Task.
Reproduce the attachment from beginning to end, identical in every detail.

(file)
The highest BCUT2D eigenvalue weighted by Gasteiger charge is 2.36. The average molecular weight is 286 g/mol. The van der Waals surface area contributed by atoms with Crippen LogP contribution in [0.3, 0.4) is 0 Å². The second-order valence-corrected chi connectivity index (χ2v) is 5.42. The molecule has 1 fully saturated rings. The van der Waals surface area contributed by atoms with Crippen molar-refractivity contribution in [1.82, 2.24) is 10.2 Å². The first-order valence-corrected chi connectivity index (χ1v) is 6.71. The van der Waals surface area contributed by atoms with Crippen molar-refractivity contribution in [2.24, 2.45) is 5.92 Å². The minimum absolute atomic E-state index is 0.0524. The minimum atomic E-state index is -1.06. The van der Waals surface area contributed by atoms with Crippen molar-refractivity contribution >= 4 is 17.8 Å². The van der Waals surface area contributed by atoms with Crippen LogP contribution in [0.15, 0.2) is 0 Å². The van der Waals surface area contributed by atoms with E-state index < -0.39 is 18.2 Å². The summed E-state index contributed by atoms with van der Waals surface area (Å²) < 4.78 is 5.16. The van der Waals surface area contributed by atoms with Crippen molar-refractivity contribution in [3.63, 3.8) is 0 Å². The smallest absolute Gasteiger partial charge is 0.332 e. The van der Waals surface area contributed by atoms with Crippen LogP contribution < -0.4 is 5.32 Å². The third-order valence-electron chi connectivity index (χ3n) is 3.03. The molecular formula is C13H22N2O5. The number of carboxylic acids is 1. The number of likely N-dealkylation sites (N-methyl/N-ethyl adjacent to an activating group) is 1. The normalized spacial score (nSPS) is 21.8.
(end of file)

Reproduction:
The highest BCUT2D eigenvalue weighted by Gasteiger charge is 2.36. The average molecular weight is 286 g/mol. The van der Waals surface area contributed by atoms with Crippen LogP contribution in [0.3, 0.4) is 0 Å². The second-order valence-corrected chi connectivity index (χ2v) is 5.42. The molecule has 1 fully saturated rings. The van der Waals surface area contributed by atoms with Crippen molar-refractivity contribution in [1.82, 2.24) is 10.2 Å². The first-order valence-corrected chi connectivity index (χ1v) is 6.71. The van der Waals surface area contributed by atoms with Crippen molar-refractivity contribution in [2.24, 2.45) is 5.92 Å². The minimum absolute atomic E-state index is 0.0524. The minimum atomic E-state index is -1.06. The van der Waals surface area contributed by atoms with Crippen molar-refractivity contribution >= 4 is 17.8 Å². The van der Waals surface area contributed by atoms with Crippen LogP contribution in [0.15, 0.2) is 0 Å². The van der Waals surface area contributed by atoms with E-state index < -0.39 is 18.2 Å². The summed E-state index contributed by atoms with van der Waals surface area (Å²) < 4.78 is 5.16. The van der Waals surface area contributed by atoms with Crippen molar-refractivity contribution in [3.63, 3.8) is 0 Å². The smallest absolute Gasteiger partial charge is 0.332 e. The van der Waals surface area contributed by atoms with Crippen LogP contribution < -0.4 is 5.32 Å². The third-order valence-electron chi connectivity index (χ3n) is 3.03. The molecular formula is C13H22N2O5. The number of carboxylic acids is 1. The number of likely N-dealkylation sites (N-methyl/N-ethyl adjacent to an activating group) is 1. The normalized spacial score (nSPS) is 21.8.